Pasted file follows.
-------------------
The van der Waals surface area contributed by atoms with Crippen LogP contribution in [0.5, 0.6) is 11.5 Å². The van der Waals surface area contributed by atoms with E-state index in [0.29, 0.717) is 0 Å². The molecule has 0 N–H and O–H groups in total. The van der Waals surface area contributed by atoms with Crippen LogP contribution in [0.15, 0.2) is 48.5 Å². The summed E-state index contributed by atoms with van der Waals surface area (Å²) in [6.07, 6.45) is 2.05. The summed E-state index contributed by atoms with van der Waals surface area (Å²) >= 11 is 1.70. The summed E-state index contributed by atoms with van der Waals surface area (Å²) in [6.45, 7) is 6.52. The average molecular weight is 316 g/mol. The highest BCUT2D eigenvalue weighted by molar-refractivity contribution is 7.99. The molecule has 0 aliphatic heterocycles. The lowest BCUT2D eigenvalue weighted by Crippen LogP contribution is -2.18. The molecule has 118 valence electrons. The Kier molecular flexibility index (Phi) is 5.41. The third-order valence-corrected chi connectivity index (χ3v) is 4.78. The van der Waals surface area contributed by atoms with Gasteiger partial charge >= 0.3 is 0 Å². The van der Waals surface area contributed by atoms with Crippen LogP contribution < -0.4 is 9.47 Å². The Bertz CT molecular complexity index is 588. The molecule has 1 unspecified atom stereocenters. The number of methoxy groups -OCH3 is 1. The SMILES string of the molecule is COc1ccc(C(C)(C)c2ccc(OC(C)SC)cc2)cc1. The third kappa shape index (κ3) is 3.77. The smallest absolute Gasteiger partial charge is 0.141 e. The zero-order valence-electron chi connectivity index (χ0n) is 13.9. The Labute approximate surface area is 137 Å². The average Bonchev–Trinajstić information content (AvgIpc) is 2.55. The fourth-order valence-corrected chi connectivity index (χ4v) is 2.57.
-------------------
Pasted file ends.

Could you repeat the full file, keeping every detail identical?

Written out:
The van der Waals surface area contributed by atoms with Crippen LogP contribution in [0.5, 0.6) is 11.5 Å². The van der Waals surface area contributed by atoms with E-state index in [0.29, 0.717) is 0 Å². The molecule has 0 N–H and O–H groups in total. The van der Waals surface area contributed by atoms with Crippen LogP contribution in [0.15, 0.2) is 48.5 Å². The summed E-state index contributed by atoms with van der Waals surface area (Å²) in [6.07, 6.45) is 2.05. The summed E-state index contributed by atoms with van der Waals surface area (Å²) >= 11 is 1.70. The summed E-state index contributed by atoms with van der Waals surface area (Å²) in [6.45, 7) is 6.52. The average molecular weight is 316 g/mol. The highest BCUT2D eigenvalue weighted by molar-refractivity contribution is 7.99. The molecule has 0 aliphatic heterocycles. The lowest BCUT2D eigenvalue weighted by Crippen LogP contribution is -2.18. The molecule has 118 valence electrons. The Kier molecular flexibility index (Phi) is 5.41. The third-order valence-corrected chi connectivity index (χ3v) is 4.78. The van der Waals surface area contributed by atoms with Gasteiger partial charge >= 0.3 is 0 Å². The van der Waals surface area contributed by atoms with Crippen LogP contribution < -0.4 is 9.47 Å². The Bertz CT molecular complexity index is 588. The molecule has 1 unspecified atom stereocenters. The number of methoxy groups -OCH3 is 1. The SMILES string of the molecule is COc1ccc(C(C)(C)c2ccc(OC(C)SC)cc2)cc1. The third kappa shape index (κ3) is 3.77. The smallest absolute Gasteiger partial charge is 0.141 e. The zero-order valence-electron chi connectivity index (χ0n) is 13.9. The Labute approximate surface area is 137 Å². The average Bonchev–Trinajstić information content (AvgIpc) is 2.55. The fourth-order valence-corrected chi connectivity index (χ4v) is 2.57.